Boy With Asperger’s Told He Can’t Participate In Cub Scouts Without 1-On-1 SupervisionElizabeth Nelson
11-year-old Ben Gleeson has been in the 10th Harpenden Scout Group in Hertfordshire since January of 2015. His brother and sister are involved in scout troops as well, and all three enjoy the activities a great deal.
However, in March of 2016, Ben, who has Asperger’s syndrome, had a short “episode” over a misunderstanding involving his shoes while on a camp with his troop. It isn’t uncommon for Ben to feel anxiety over something others might consider no big deal, simply because his disorder causes him to have trouble dealing with change and uncertainty. But this time, the event had upsetting repercussions.
After the mishap, the Scouting Association decided Ben would no longer be allowed to ride the scout bus, and he couldn’t participate in scouting activities at the park without one-on-one supervision.
Ben’s family says this amounts to a ban and is discrimination against Ben and others who have Asperger’s, autism, and similar disorders. Ben doesn’t require such strict supervision at school, so they don’t believe he should need it at Cub Scouts activities either. The situation, they say, could have been handled much better, and their son could have been calmed down with a few simple techniques.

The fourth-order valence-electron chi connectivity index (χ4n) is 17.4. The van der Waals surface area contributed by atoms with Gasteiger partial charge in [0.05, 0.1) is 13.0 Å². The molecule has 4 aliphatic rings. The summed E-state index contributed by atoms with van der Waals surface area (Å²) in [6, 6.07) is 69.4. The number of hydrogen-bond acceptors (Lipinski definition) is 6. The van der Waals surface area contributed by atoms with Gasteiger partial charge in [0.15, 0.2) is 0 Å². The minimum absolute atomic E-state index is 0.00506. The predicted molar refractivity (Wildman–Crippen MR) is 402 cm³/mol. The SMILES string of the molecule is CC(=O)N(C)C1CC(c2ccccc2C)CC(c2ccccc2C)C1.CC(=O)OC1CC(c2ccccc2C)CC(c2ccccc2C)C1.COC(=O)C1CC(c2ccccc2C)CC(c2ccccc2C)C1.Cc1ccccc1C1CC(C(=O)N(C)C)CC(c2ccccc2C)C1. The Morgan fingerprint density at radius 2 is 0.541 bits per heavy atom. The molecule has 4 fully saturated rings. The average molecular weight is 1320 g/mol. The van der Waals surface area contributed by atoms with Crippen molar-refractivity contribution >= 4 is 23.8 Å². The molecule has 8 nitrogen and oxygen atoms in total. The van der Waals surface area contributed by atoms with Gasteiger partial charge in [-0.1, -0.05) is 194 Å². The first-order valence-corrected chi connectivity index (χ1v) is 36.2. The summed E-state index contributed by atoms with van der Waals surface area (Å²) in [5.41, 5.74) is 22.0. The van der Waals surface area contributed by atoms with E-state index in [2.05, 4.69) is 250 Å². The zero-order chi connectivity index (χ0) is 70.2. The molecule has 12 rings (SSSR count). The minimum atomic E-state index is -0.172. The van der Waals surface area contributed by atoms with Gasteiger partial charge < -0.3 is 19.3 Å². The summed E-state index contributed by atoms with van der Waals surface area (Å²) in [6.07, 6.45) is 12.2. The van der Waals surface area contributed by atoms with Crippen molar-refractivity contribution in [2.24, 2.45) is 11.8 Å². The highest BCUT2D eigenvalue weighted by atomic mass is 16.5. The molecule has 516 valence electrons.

“He’d made one mistake and then that was it,” says Ben’s mom, Beverly Gleeson. “They wanted to make the rules and regulations. It was supposed to be a dialogue.”
The family responded by suing the Scouting Association over Ben’s treatment and won £42,000 in an out-of-court settlement. However, Ben’s dad, Mark Gleeson, says the case was never about money.
“It was about forcing change within the Scouting Association to ensure that it is accessible to all children. Ben’s brother and sister are active members, and we wanted Ben to be too. He absolutely loved his time in the scouts and was incredibly upset when he could no longer attend.”
The Scouting Association has admitted that the way Ben’s case was handled was “completely unacceptable” and agreed to make changes to the way they treat autistic children. They have begun an investigation into what went wrong in Ben’s specific case.